Mori Art Museum “Catastrophe and the Power of Art”
Pre-Discussion Series No. 5
“Art or Activism?”
Conducted in Japanese
Since the 2011 Great East Japan Earthquake, many artists have produced works and undertaken art projects related to the disaster. Is their ultimate purpose of carrying such activities merely to pursue artistic quality, or contribute to reconstruction?
While engaged in volunteer works in Iwaki city, Fukushima after the quake, Kato Tsubasa undertook the “11.3 PROJECT” with the help of local residents. The project involved constructing a half-size wooden model of a lighthouse that is a local sightseeing spot, and having members of the public “raise” it on the Iwaki coast. It was aimed to encourage hopes among the disaster- affected, and wished for the region’s recovery. Tsuboi Akira meanwhile investigated various events behind the accident at the Fukushima nuclear plant and produced Mushu-butsu: No-owner-substances, a series of paintings on wooden panels. Through his works, Tsuboi shows the public the terrible nature of the disaster. To his eyes, there is no doubt that art equals activism. There are also numerous other examples of artists intervening in communities through art projects, and art activism in the hope of social change.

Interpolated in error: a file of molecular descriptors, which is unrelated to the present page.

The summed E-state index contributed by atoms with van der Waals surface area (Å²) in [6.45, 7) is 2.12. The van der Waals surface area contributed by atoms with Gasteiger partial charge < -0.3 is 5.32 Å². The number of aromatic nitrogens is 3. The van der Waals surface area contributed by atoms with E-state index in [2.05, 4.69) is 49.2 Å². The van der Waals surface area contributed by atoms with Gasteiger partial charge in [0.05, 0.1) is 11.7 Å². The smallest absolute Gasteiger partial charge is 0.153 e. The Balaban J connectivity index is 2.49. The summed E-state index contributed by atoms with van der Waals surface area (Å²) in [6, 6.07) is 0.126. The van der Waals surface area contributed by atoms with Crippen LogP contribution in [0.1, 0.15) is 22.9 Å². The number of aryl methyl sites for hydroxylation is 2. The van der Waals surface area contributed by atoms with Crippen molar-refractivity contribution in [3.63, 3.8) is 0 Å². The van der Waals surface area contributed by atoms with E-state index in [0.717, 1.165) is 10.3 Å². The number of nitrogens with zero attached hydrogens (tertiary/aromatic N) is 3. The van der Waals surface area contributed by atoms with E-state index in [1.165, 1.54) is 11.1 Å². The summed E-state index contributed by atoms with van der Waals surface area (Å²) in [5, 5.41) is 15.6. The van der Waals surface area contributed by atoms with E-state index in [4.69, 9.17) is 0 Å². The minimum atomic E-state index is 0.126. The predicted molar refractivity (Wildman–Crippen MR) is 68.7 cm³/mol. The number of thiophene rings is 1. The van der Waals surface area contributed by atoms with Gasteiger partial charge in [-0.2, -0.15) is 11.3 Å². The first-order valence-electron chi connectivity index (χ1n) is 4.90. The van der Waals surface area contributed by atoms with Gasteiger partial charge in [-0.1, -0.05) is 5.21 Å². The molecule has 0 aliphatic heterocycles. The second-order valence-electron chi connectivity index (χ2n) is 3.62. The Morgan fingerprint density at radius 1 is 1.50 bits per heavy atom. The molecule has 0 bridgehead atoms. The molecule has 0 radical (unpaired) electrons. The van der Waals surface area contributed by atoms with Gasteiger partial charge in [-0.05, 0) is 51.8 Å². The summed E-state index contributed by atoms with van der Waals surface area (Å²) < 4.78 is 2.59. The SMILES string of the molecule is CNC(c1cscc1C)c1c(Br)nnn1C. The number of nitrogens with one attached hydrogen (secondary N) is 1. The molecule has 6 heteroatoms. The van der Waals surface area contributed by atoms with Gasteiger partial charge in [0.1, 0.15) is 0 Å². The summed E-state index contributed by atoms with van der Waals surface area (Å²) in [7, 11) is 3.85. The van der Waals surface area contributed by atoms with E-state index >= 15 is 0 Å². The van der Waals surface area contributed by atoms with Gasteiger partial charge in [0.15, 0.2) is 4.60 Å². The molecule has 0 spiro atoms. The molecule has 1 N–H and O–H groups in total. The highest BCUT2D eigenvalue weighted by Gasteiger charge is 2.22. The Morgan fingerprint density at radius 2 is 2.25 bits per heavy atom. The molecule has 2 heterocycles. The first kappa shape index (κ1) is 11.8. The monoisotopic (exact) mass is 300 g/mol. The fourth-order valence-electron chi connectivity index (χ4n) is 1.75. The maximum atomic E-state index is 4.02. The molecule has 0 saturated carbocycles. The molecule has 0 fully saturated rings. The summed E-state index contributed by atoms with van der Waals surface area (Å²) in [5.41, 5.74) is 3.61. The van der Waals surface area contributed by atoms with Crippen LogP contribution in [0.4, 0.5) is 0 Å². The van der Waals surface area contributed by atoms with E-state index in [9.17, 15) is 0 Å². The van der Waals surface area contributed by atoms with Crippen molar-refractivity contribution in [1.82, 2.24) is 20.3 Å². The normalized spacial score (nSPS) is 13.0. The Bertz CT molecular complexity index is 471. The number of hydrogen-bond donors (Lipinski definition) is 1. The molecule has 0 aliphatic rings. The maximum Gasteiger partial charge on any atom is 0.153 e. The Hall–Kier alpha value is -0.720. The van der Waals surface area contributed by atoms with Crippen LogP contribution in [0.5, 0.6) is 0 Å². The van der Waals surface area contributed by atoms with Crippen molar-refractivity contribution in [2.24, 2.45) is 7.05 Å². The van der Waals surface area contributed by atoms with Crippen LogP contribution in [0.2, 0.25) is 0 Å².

This discussion will contemplate the relationship between art and activism that must invariably be considered whenever art addresses societal subjects.
- Date & Time
- 14:00-16:30, July 1 [Sun], 2018
- Kato Tsubasa (Artist), Tsuboi Akira (Artist), Mohri Yoshitaka (Professor, Tokyo University of the Arts)
- Kondo Kenichi (Curator, Mori Art Museum)
- The International House of Japan
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